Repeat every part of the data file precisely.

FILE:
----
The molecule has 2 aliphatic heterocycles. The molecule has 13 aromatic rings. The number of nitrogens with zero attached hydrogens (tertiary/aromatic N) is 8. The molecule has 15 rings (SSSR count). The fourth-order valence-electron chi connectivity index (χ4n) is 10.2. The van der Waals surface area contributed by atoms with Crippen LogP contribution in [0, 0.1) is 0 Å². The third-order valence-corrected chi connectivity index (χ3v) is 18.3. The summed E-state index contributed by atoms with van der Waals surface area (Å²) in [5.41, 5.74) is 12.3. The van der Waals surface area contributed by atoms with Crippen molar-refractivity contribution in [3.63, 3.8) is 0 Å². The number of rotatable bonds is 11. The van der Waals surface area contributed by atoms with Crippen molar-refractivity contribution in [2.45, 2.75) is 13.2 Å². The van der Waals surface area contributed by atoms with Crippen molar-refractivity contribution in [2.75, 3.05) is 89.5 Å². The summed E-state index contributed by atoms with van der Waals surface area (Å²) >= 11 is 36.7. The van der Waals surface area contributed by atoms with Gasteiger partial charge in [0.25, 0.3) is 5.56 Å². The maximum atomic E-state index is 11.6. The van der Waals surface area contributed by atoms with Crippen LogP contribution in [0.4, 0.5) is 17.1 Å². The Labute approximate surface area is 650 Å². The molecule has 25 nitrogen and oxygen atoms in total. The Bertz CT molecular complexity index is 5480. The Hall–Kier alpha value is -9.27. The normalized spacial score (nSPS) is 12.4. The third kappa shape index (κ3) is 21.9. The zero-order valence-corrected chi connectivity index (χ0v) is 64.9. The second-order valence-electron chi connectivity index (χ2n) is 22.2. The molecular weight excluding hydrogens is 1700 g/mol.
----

The molecule has 2 aliphatic heterocycles. The molecule has 13 aromatic rings. The number of nitrogens with zero attached hydrogens (tertiary/aromatic N) is 8. The molecule has 15 rings (SSSR count). The fourth-order valence-electron chi connectivity index (χ4n) is 10.2. The van der Waals surface area contributed by atoms with Crippen LogP contribution in [0, 0.1) is 0 Å². The third-order valence-corrected chi connectivity index (χ3v) is 18.3. The summed E-state index contributed by atoms with van der Waals surface area (Å²) in [5.41, 5.74) is 12.3. The van der Waals surface area contributed by atoms with Crippen molar-refractivity contribution in [3.63, 3.8) is 0 Å². The number of rotatable bonds is 11. The van der Waals surface area contributed by atoms with Crippen molar-refractivity contribution in [2.45, 2.75) is 13.2 Å². The van der Waals surface area contributed by atoms with Crippen molar-refractivity contribution in [2.75, 3.05) is 89.5 Å². The summed E-state index contributed by atoms with van der Waals surface area (Å²) >= 11 is 36.7. The van der Waals surface area contributed by atoms with Gasteiger partial charge in [0.25, 0.3) is 5.56 Å². The maximum atomic E-state index is 11.6. The van der Waals surface area contributed by atoms with Crippen LogP contribution in [0.4, 0.5) is 17.1 Å². The Labute approximate surface area is 650 Å². The molecule has 25 nitrogen and oxygen atoms in total. The Bertz CT molecular complexity index is 5480. The Hall–Kier alpha value is -9.27. The normalized spacial score (nSPS) is 12.4. The third kappa shape index (κ3) is 21.9. The zero-order valence-corrected chi connectivity index (χ0v) is 64.9. The second-order valence-electron chi connectivity index (χ2n) is 22.2. The molecular weight excluding hydrogens is 1700 g/mol.